Problems affecting the hair and scalp include hair loss, infections, and disorders causing itching and scaling. Male pattern baldness is the most common cause of hair loss in men, with a receding hairline and baldness on the top of the head.
Some of the Hair Problems are:
Allergies resulting in a rash on the skin can appear on the scalp as easily as anywhere else on the body. Identifying the cause is often difficult, as there are hundreds of known, and many unknown, allergens. Use a mild shampoo as often as necessary and try not to aggravate the condition by scratching.
Alopecia areata, Alopecia total, Traction Alopecia and banded Alopecia are various kinds of hair loss. Alopecia areata is a loss of hair in patches and can develop into Alopecia total, or complete baldness. Traction and banded Alopecia result from an intolerable strain being put on the hair — from being pulled back into a tight ponytail or being pulled as it is straightened — and usually occur around the hairline. If this pressure is removed there is every chance the hair will regrow, but if the abuse continues the hair loss may be permanent.
Of the various varieties of anemia, those caused by poor diet, lack of iron or vitamin deficiency (particularly vitamin B) will most affect the hair. Once the condition is halted, treated, and the diet improved, hair too will gradually return to health.
Bad Hair Odour
This usually occurs in conjunction with excessively oily hair conditions. It is the result of sweat and oil glands overproducing, often because of stress, exhaustion and a diet too rich in oily and fried foods. Once the diet is corrected, the oily hair condition treated and the stress alleviated, the odor will disappear.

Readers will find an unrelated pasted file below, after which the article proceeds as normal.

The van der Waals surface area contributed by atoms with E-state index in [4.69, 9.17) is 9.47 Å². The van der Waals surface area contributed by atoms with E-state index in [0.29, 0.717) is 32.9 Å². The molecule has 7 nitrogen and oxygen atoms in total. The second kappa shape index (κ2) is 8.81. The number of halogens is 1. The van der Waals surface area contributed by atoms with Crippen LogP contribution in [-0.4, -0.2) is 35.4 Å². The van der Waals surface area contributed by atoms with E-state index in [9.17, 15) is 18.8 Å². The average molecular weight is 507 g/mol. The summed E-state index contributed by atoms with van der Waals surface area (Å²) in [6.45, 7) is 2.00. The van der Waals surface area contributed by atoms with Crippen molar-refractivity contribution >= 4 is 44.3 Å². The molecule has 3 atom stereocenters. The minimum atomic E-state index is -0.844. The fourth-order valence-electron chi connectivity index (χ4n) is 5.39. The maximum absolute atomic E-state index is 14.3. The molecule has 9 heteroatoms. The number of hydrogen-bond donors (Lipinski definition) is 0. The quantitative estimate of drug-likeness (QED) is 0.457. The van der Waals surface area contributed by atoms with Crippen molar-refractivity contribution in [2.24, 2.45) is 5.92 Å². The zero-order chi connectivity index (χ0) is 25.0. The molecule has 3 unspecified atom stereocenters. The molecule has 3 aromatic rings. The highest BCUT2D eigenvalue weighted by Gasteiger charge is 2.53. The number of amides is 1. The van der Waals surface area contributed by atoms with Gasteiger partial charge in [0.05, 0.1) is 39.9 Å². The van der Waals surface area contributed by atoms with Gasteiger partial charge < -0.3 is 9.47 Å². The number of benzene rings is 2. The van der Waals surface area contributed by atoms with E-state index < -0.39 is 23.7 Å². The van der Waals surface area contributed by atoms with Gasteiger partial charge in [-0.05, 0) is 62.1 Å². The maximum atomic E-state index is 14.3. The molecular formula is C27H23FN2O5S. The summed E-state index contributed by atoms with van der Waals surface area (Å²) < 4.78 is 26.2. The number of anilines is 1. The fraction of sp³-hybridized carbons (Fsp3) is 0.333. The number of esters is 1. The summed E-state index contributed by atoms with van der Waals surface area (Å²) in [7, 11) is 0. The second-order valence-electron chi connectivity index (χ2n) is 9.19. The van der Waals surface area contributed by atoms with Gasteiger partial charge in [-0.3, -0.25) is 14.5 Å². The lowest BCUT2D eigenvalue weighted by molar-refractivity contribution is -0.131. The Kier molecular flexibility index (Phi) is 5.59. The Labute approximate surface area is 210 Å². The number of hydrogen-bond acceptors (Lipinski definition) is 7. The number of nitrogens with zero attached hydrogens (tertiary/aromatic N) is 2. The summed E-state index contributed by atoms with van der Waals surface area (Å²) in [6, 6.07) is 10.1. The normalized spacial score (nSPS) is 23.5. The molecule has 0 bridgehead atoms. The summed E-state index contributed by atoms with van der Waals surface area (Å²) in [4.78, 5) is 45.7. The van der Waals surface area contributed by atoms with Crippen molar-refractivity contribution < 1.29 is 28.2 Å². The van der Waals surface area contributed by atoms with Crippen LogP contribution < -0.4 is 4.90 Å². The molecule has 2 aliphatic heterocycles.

Baldness, or Alopecia total, occurs when the hair follicles atrophy and cease to produce new hair. It usually begins with a thinning of the hair at the temples and crown, becoming more severe until only the sides and back of the head have any hair at all — and sometimes not even these areas are covered. Baldness is often hereditary; it used to be thought peculiar to men, but nowadays many women suffer from it — reinforcing the theory that frequently it is caused by stress and strain and is also sometimes the result of illness or drugs.
This term is used widely to describe any scaly condition of the scalp. It is often thought to be the result of a dry scalp, and this can be so, but more often it goes hand in hand with oily hair when the sebaceous glands are overproducing and the follicles get blocked. Causes include lack of fresh air or air circulation, i.e., if wigs are worn constantly or the head is often wrapped in scarves or covered with a hat; stress and emotional strain; and sudden changes in climate or diet. The scalp should be kept immaculately clean by frequent washing.
This inflammation of the skin or scalp is also known as eczema.
Dry hair appears dull and brittle and is often caused by over-bleaching, perming or over-exposure to sun, wind, salt or chlorine-filled water.
This is a deep-rooted fungal infection, sometimes the result of ringworm left untreated for too long, affecting the scalp and sometimes the nails. It appears as yellow cup-like crusts, which stick together, then drops off, leaving the scalp hairless and scarred. Immediate attention from a doctor is essential.